« Last post by RHawthorne on Yesterday at 11:38:38 PM »
I think he has more than one tomato sauce, I don't think they all have carrot, but I could be wrong.  Could it be carrot just in the vodka sauce?   I know that one is cooked.
Yeah, you're right. I missed that. There was a rough cut in the video, and I didn't realize he was talking about the vodka sauce the first time I watched it. That's very interesting. Now there's another thing I need to try!
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He's quite a salesman.   He's an experienced pizzamaker and I'm sure you'd learn something from him.  He often makes things complicated ("this is next level guys-a") but that does not necessarily make it better IMO.  I'd stay away from his NY pizza material as he clearly has no idea what that style is about.  I hear he makes good "swasage" :D
"guys-a" :-D :-D That kills me. Yeah, I watched his most recent video on "next level" NY pizza dough, just for entertainment. I couldn't help noticing how he didn't even specify what kind of flour to use, but just says "flour", and also uses semolina flour in the mix, which is obviously way off the mark for this style. I like to use the stuff myself, but I would never call a pizza I made that way "New York style". I can only assume he's using some brand of "00" flour for the bulk, as he did in his first stab at the style, which is also questionable. I don't know if the guy just can't bring himself to make NY style pizza in the true style because of his strict Neapolitan standards or what, but I hope he doesn't repeat the "New York style" thing again without doing it correctly, because you can tell just looking at the pizzas in his video that they're nothing like they should be. I still like the guy, but he either needs to stick with straight Italian style pizzas or do American styles the right way.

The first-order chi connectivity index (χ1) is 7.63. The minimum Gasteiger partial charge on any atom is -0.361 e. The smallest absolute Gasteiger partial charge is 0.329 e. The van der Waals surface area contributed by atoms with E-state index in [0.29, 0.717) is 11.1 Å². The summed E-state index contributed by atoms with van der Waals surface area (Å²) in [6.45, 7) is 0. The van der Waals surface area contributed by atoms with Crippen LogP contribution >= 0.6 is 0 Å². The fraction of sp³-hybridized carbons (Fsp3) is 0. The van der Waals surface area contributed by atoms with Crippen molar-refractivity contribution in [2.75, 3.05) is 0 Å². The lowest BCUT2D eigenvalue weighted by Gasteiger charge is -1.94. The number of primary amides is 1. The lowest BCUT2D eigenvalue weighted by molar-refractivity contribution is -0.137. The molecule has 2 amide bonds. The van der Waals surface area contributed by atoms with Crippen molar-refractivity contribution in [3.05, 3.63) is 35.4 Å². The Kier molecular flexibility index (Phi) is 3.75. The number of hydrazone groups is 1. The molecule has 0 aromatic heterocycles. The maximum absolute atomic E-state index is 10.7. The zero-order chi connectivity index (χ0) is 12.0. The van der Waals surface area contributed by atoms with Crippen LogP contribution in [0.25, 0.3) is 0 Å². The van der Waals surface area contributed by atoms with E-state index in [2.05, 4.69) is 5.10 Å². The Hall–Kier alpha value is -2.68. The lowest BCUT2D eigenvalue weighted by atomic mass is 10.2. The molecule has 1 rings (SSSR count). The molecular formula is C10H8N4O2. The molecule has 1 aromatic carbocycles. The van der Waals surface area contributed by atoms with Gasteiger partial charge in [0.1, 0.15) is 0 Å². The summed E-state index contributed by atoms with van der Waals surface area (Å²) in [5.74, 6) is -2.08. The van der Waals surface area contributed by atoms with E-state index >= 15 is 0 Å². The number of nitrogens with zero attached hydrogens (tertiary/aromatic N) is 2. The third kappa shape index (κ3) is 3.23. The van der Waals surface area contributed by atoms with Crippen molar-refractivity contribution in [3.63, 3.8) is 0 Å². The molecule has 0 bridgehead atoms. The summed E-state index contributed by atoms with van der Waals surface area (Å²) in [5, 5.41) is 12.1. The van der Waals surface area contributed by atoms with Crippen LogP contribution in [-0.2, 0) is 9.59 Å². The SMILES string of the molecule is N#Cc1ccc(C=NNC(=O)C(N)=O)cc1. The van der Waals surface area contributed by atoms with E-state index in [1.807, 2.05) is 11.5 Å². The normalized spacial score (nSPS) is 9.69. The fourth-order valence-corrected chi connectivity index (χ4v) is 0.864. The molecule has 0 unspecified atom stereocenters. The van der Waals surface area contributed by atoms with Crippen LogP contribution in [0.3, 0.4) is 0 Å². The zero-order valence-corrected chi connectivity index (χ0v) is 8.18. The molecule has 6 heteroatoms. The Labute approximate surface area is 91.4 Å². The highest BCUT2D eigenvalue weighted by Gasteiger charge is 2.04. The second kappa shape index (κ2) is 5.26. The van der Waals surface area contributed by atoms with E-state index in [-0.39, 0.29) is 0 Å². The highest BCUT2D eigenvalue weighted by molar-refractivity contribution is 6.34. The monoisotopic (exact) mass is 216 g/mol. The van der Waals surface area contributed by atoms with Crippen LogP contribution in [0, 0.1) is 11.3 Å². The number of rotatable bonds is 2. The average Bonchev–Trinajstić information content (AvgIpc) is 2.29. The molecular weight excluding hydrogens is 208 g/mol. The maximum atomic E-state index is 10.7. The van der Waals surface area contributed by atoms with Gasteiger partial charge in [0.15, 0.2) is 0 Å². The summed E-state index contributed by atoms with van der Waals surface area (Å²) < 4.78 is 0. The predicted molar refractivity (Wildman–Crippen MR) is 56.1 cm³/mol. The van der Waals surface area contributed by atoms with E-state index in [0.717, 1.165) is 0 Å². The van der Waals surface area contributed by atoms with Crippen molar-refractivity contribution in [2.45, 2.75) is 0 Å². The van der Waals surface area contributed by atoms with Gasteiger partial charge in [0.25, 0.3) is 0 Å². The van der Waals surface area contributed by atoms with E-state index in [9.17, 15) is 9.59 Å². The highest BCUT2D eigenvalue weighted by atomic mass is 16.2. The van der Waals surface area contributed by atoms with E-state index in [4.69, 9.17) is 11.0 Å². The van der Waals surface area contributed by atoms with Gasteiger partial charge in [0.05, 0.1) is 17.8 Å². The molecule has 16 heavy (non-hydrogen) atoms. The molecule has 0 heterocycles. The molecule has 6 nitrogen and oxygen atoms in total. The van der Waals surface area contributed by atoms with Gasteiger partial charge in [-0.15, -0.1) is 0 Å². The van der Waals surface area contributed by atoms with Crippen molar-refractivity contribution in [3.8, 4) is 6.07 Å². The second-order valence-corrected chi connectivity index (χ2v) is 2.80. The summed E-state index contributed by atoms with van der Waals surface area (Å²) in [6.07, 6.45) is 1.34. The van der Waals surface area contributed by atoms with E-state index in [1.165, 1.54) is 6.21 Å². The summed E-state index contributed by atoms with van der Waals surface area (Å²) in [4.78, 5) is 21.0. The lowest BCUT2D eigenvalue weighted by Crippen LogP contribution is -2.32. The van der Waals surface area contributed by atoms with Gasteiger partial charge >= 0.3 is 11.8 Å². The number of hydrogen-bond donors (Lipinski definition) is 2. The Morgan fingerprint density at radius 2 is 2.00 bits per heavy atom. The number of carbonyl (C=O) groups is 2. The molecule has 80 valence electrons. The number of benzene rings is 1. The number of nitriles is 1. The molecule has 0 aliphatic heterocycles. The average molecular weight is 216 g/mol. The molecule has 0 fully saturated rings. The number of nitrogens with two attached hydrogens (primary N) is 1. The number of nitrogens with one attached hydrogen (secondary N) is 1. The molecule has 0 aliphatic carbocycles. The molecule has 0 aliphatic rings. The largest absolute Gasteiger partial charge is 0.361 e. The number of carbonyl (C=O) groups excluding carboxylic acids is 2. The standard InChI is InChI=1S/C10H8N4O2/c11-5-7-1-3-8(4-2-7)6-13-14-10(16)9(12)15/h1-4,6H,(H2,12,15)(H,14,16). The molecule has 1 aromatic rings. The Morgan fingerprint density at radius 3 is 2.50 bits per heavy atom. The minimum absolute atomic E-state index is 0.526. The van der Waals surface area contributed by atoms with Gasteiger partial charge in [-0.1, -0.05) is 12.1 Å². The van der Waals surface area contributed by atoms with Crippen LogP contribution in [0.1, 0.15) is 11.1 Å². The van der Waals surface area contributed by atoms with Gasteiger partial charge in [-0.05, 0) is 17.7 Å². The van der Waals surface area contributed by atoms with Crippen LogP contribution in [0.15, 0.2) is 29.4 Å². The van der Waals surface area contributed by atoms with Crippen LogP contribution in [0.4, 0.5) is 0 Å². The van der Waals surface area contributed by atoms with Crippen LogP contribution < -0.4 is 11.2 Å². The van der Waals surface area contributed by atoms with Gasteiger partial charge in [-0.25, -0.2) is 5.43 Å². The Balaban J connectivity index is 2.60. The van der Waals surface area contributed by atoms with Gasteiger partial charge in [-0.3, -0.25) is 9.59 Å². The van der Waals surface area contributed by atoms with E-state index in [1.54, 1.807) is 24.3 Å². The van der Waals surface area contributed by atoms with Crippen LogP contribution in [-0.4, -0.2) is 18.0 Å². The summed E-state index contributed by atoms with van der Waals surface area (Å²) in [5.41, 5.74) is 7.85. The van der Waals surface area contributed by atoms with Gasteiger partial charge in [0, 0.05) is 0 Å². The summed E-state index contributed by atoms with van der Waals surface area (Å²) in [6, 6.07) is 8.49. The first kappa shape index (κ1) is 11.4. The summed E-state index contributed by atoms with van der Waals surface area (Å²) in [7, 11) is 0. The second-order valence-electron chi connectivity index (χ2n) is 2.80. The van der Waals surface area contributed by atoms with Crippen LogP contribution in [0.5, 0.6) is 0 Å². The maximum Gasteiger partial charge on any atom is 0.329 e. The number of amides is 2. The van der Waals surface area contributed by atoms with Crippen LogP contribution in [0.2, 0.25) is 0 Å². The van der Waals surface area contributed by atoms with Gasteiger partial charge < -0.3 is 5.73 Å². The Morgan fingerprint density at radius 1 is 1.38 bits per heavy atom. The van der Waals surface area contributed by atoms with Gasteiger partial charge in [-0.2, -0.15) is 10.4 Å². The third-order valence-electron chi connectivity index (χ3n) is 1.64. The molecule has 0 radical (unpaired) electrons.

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New York Style / Re: Looking for Mama's Too house slice dough recipe
« Last post by scott r on Yesterday at 11:32:02 PM »
I think he has more than one tomato sauce, I don't think they all have carrot, but I could be wrong.  Could it be carrot just in the vodka sauce?   I know that one is cooked.
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New York Style / Re: Looking for Mama's Too house slice dough recipe
« Last post by RHawthorne on Yesterday at 11:20:25 PM »
good point!   I think its safe to say no added sugar.... and he has long bake times at high temps so that makes sense.   I can't remember if it was bromate or not on the all trumps, but I don't think it was and pretty sure there is no bromate now.
I just skimmed through that video again, and at 12:44, he says "I put no sugar in anything I do in this store". I guess that's honest enough, but I still feel like a little clarification about the dough would not go too far amiss. I also found it interesting that he said he uses some carrot in his pizza sauce. I worked at a place about a decade ago (that's now out of business) where they did that, and it was a cooked sauce. I'm guessing his sauce is probably cooked too, because I can't imagine throwing raw carrot into an uncooked sauce. Or maybe he just cooks the carrots and adds them to the sauce (?). Now I'm intrigued.
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Sauce Ingredients / Re: Best way pizza sauce
« Last post by QwertyJuan on Yesterday at 11:13:54 PM »

New York style or neopoliian

Most people making Neopolitan pizza are in the "quality tomatoes and salt" camp... sometimes New York style will also have a bit of parm, oregano, garlic/onion powder and even a bit of sugar. Some places even go crazy with things like marjoram, thyme or even cinnamon (yup... it's a thing).
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New York Style / Re: Looking for Mama's Too house slice dough recipe
« Last post by scott r on Yesterday at 11:09:07 PM »
good point!   I think its safe to say no added sugar.... and he has long bake times at high temps so that makes sense.   I can't remember if it was bromate or not on the all trumps, but I don't think it was and pretty sure there is no bromate now.